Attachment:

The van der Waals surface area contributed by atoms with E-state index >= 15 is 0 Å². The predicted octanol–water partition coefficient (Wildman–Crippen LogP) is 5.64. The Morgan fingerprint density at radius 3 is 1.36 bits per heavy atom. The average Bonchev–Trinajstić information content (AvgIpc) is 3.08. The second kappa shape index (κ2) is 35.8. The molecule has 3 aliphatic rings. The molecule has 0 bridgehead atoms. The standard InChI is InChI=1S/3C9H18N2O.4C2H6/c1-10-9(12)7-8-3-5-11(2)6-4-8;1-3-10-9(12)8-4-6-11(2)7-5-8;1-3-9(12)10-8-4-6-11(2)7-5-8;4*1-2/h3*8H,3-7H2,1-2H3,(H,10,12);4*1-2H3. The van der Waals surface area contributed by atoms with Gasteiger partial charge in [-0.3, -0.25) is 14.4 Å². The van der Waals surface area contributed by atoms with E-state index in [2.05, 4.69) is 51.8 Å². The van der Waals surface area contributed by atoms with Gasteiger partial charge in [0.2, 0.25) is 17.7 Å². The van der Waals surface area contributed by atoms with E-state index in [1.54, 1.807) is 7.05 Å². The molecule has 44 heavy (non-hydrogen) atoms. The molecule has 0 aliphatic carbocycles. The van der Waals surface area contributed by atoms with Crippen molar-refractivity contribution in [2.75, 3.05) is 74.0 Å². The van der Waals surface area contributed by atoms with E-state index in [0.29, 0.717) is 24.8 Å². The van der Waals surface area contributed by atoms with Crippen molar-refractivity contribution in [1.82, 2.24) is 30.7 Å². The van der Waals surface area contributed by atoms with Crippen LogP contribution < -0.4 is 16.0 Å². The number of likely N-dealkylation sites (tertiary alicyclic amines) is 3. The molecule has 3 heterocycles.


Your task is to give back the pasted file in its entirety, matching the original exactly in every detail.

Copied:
The van der Waals surface area contributed by atoms with E-state index >= 15 is 0 Å². The predicted octanol–water partition coefficient (Wildman–Crippen LogP) is 5.64. The Morgan fingerprint density at radius 3 is 1.36 bits per heavy atom. The average Bonchev–Trinajstić information content (AvgIpc) is 3.08. The second kappa shape index (κ2) is 35.8. The molecule has 3 aliphatic rings. The molecule has 0 bridgehead atoms. The standard InChI is InChI=1S/3C9H18N2O.4C2H6/c1-10-9(12)7-8-3-5-11(2)6-4-8;1-3-10-9(12)8-4-6-11(2)7-5-8;1-3-9(12)10-8-4-6-11(2)7-5-8;4*1-2/h3*8H,3-7H2,1-2H3,(H,10,12);4*1-2H3. The van der Waals surface area contributed by atoms with Gasteiger partial charge in [-0.3, -0.25) is 14.4 Å². The van der Waals surface area contributed by atoms with E-state index in [2.05, 4.69) is 51.8 Å². The van der Waals surface area contributed by atoms with Gasteiger partial charge in [0.2, 0.25) is 17.7 Å². The van der Waals surface area contributed by atoms with E-state index in [1.54, 1.807) is 7.05 Å². The molecule has 44 heavy (non-hydrogen) atoms. The molecule has 0 aliphatic carbocycles. The van der Waals surface area contributed by atoms with Crippen molar-refractivity contribution in [2.75, 3.05) is 74.0 Å². The van der Waals surface area contributed by atoms with E-state index in [0.29, 0.717) is 24.8 Å². The van der Waals surface area contributed by atoms with Crippen molar-refractivity contribution in [1.82, 2.24) is 30.7 Å². The van der Waals surface area contributed by atoms with Crippen LogP contribution < -0.4 is 16.0 Å². The number of likely N-dealkylation sites (tertiary alicyclic amines) is 3. The molecule has 3 heterocycles.